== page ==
C. Frequency of success in sin's seduction of the believer, in obtaining the consent of the will unto it, is another dangerous symptom. When the sin spoken of gets the consent of the will with some delight, it has success. Although men do not choose to be negligent or inattentive as to the dictates of the flesh, yet they choose the things that will make them so. Let not any man think that the evil of his heart is in any measure extenuated because he seems, for the most part, to be surprised at the consent which he gives in to; it is negligence of our duty in watching over our hearts that betrays us into being surprised.

D. When a man fights against his sin only with arguments that result from the punishment of it, this is a sign that sin hath taken great possession of the will, and that in the heart there is a superfluity of naughtiness. Such a man as opposes nothing to the seduction of sin and lust in his heart but fear of shame among men or hell from God, is sufficiently resolved to do the sin if there were no punishment attending it. Those who are genuinely Christ's have a deep-grounded abhorrency of sin as sin, and desire to oppose all the workings, seductions, strivings, fightings of lust in their hearts. Said Joseph, "How shall I do this great evil and sin against the Lord?" my good and gracious God. And Paul, "The love of Christ constrains us" And, "Having received these promises, let us cleanse ourselves from all pollution of the flesh and spirit" (2 Cor 7:1). But now if a man be so under the power of his lust that he has nothing but the law to oppose it, if he cannot fight against it with gospel weapons, it is most evident that sin has possessed itself of his will and affections to a great degree and conquest. Such a person has neglected the conduct of renewing grace, and is kept from ruin only by restraining grace.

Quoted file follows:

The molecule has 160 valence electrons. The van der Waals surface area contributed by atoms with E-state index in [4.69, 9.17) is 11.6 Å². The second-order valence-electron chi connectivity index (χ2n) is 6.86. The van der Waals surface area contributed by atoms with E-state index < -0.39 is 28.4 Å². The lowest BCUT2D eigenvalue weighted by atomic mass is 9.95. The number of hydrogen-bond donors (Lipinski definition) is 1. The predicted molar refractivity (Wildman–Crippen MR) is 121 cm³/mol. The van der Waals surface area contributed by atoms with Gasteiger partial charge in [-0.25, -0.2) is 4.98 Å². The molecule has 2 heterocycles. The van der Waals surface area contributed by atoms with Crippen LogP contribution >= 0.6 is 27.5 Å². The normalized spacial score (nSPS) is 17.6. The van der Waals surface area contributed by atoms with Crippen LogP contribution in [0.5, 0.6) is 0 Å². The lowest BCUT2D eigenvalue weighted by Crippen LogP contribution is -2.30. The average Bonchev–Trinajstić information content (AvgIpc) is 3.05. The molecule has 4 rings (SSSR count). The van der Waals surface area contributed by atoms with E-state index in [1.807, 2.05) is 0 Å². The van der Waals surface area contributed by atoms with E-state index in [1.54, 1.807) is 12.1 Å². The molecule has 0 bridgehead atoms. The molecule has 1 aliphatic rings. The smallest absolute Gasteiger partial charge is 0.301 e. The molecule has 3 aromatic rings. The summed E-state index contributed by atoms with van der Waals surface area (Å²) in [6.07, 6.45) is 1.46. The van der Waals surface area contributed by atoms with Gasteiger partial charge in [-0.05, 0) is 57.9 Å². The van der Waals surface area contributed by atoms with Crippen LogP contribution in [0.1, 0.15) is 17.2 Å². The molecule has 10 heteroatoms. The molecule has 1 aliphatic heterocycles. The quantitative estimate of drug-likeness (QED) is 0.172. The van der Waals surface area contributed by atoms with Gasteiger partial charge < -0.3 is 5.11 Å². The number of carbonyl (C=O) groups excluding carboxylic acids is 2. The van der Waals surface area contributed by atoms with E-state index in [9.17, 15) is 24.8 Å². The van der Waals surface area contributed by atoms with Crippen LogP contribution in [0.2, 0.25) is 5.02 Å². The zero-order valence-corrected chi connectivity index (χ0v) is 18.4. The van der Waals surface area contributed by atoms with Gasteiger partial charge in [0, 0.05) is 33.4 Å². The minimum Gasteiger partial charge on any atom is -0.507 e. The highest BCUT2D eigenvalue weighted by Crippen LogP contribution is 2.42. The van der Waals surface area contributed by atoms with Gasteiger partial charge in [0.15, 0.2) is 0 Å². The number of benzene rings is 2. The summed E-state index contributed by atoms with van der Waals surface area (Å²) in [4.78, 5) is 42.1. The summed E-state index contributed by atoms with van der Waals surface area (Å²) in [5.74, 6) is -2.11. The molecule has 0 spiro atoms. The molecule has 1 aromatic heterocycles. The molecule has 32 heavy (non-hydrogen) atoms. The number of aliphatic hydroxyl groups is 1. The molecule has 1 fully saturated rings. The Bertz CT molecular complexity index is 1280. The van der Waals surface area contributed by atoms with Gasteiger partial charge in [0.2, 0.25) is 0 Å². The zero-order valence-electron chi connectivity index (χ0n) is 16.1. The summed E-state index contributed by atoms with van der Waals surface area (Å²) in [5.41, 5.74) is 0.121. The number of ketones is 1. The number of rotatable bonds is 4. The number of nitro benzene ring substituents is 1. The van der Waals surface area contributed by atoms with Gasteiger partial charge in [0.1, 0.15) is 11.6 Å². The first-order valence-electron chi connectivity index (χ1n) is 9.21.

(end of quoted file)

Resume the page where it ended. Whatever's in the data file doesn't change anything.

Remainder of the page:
E. When it is probable that there is a judiciary hardness in the heart against God’s chastening, this is another dangerous symptom. God does sometimes leave even those of His own under the per- plexing power at least of some lust or sin, to correct them for former sins, negligence, and folly. Thus was the complaint of God’s people Israel, "Why hast thou hardened our heart from fearing Thee?" (Is 63:17). That this is His way of dealing with unregenerate men no man questions, but how shall a man know whether there be any thing of God's chastening hand in his being left to the disquietment of his distemper? Ans. Examine your heart and ways. What was the state and condition of your soul before you fell into the entanglements of that sin which now you so complain of? Hast thou been negligent in duties? Hast thou lived inordinately for yourself? Is there the guilt of any great sin lying upon you that you have not repented of? God may permit a new sin and a new affliction to bring an old sin to remembrance.